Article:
It’s not the only project that has shot up in costs: While Big Corkscrew Island Regional Park is currently funded at a little below $60 million, it started at $40 million, and there is potential for it to climb even higher, one expert said. Experts familiar with the park say it is in part due to enhancements to the project in addition to inflation and increased cost of labor and materials.  

Facilities and capital replacements – such as roof replacements or security system upgrades – increased in cost by roughly $6 million between the initial proposal and 2024. The planned VA nursing home increased by $10 million, as well. 

Even a stormwater system the city of Naples paid for partly with its own share of the revenue cost exponentially more to complete, thanks to skyrocketing building costs. 

While the county commissioners are currently brainstorming how to pay for the remaining projects should the funding run out too quickly, they have yet to find a solution. They decided not to put the tax forth to voters for renewal, with County Commissioner Bill McDaniel saying there wasn’t a “flavor” for doing so, despite the city of Marco, Everglades City and numerous other local leaders supporting putting the tax up for a renewal vote. 

According to chamber board member Julie Schmelzle, the chamber also did not pursue a renewal campaign for the tax but might do so in the future. 

Tourists, snowbirds major contributors to Collier County, Florida penny tax 

The surtax, which went into effect January 2019 and applied only to purchases under $5,000 was projected to take seven years to raise the funds, at an estimated $70 million a year. However, it surpassed everyone’s expectations, raising $490 million by September of 2023, and roughly $550 million total by its sunset on Dec. 31 of the same year. 

The surtax excluded necessities like groceries and gasoline. And, unlike property taxes, tourists and other visitors pay into the tax – and their dollars drove the tax’s income to new heights. 

Between July and October, when primarily funded by year-round residents, the tax averaged roughly $6.5 million a month, according to calculations by Naples Daily News / The News-Press.  

The city of Marco was able to use the monies from the 1% sales tax to decrease millage rates, said Marco city councilman and chairman Jared Grifoni. 

Tourists are “contributing into that that tax collection, so it reduces the burden on our full-time residents, and is more of an equal distribution across the board,” Grifoni said.  

The funds brought in during season eclipsed the rest of the year, with monthly averages increasing by at least a third compared to the off season – and at times, nearly doubling. During season in 2022 and 2023, the penny tax raked in upwards of $10 million a month.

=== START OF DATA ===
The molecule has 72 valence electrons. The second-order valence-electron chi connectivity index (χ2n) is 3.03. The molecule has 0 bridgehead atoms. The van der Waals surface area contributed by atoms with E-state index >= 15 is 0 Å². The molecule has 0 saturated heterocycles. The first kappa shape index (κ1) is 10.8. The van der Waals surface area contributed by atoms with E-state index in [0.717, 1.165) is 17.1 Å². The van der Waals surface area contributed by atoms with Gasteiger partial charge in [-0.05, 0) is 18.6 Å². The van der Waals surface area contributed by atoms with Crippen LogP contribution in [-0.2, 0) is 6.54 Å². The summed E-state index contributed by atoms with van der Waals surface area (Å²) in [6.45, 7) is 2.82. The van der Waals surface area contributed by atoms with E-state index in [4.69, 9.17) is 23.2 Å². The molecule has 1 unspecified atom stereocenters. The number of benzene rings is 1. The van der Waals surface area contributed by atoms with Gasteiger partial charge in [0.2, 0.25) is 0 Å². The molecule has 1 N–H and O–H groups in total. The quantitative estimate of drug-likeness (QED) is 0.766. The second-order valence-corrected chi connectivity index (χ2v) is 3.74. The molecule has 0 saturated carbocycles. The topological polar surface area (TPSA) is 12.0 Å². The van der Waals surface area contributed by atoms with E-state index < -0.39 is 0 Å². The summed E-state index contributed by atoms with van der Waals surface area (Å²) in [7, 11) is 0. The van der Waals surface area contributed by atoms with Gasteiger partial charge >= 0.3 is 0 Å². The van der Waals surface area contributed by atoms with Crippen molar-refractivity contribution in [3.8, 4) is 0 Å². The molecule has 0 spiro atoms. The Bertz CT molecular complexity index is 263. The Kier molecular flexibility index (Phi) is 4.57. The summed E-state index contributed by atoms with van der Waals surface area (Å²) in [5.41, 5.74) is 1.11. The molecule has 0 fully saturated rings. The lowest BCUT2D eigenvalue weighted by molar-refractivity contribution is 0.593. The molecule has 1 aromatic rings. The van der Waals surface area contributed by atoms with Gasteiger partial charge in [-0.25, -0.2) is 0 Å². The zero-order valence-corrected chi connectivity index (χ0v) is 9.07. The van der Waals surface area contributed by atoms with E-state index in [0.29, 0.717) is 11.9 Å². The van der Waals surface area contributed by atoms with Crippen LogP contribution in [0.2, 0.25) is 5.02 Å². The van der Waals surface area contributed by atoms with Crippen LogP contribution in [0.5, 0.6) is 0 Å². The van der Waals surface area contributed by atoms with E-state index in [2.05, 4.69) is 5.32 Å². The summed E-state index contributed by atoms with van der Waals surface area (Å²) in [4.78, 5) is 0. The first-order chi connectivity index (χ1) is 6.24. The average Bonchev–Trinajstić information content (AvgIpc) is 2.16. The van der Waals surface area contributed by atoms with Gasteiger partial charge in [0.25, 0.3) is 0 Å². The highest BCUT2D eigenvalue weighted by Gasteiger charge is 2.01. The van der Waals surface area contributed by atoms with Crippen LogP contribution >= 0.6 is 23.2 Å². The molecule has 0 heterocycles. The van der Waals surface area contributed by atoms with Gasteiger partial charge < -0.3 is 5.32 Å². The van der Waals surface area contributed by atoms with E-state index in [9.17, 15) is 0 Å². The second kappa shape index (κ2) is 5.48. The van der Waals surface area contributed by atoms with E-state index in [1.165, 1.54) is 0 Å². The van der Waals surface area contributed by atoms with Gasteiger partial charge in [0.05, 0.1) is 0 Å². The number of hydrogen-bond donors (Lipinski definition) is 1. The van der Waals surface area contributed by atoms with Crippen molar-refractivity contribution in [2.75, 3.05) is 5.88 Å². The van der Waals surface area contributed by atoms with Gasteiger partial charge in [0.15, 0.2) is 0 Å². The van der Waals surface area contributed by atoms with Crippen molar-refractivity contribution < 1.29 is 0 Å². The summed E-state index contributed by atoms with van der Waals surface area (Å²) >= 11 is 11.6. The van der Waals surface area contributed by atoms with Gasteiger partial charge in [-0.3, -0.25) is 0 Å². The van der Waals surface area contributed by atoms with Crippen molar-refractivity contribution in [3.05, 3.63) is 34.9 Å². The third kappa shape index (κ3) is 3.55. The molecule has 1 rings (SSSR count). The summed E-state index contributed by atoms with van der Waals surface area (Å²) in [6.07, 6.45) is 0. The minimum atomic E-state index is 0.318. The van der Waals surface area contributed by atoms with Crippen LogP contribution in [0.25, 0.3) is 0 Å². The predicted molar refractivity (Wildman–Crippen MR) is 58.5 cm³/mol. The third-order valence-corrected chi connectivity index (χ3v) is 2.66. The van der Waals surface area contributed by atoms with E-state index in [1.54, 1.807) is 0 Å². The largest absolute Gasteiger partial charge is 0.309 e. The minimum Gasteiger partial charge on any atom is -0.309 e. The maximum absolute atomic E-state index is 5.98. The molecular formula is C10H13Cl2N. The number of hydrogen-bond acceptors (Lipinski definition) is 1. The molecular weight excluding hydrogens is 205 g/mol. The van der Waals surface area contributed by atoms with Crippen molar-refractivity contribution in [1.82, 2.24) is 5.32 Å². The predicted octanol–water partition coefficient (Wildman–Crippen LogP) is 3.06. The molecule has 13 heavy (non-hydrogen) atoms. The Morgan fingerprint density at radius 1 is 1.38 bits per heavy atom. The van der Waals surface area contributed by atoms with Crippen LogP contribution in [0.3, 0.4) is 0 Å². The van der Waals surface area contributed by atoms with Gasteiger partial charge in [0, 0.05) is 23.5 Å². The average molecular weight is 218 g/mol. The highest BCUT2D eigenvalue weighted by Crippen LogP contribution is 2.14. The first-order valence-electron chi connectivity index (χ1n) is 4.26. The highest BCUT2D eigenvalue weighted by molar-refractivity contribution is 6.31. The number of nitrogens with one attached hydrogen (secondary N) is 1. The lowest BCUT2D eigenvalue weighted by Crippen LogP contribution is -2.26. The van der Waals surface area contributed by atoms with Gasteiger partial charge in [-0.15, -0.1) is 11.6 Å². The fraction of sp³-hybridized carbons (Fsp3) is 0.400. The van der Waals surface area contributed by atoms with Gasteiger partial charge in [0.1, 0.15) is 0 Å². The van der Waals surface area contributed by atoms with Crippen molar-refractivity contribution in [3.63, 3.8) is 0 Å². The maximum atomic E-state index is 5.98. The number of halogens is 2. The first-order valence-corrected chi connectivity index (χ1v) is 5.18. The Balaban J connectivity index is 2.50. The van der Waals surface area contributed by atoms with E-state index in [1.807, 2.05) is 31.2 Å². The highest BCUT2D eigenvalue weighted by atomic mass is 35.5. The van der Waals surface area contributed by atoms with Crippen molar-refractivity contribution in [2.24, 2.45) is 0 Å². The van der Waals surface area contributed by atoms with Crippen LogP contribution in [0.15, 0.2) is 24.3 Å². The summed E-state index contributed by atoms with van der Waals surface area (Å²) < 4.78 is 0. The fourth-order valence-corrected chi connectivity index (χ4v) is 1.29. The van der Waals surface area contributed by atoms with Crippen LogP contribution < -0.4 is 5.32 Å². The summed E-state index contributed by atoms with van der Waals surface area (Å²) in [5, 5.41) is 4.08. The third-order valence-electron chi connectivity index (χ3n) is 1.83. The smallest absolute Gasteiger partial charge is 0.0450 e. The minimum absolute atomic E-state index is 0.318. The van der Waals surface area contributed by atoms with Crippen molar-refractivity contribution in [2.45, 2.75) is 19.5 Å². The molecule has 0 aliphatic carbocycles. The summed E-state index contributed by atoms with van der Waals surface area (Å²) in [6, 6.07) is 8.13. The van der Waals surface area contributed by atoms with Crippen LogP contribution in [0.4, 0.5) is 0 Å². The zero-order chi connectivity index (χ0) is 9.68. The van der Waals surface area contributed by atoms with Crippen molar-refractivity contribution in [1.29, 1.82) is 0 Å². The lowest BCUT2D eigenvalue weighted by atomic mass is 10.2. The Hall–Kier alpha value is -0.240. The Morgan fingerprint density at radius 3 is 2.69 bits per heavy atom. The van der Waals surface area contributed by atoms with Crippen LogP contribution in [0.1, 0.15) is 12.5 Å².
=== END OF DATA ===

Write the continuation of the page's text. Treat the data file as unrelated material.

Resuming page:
Only 2020, when the nascent COVID-19 pandemic shut down businesses and people sequestered themselves in their homes, saw a dip in revenue during season.  

The tax payments went to the state, and then were disbursed by the state to Collier County and its municipalities based on population size.  

As of February, documents provided by the office of the Collier County Clerk of Courts show that $504 million of the funds collected via the 1% tax went to Collier County.  

Another $28 million was paid out to the city of Naples, while the city of Marco and Everglades City received roughly $23.3 million and $500,000, respectively. 

Before it is paid out, the money is invested by the county and by the municipalities it belongs to, accruing about $12 million in interest in Collier alone that can also be put to use accomplishing the previously budgeted projects. 

Where has your money gone? To projects, less inflation and supply chain issues 

To date, $143 million has been spent by Collier County out of the penny tax fund. It’s been spent on roadway improvements and extensions, bridges, a new roof for the Museum of the Everglades, a renovation of the Collier County jail kitchen, jail security system upgrades and a new fire alarm system, new HVAC systems for the Naples Regional Library, the county-owned health building in Immokalee and the jail, improvements to EMS stations in Golden Gates and on Old 41, and more.  

But the majority of funds were paid out for just a handful of projects: the Big Corkscrew regional park, an extension of the Vanderbilt Beach Road between Collier Boulevard and 16th Street NE, and repairs to bridges and structures, costing the county a total of roughly $112 million. Most of these are ongoing, and may take years more to complete, further increasing costs, experts say.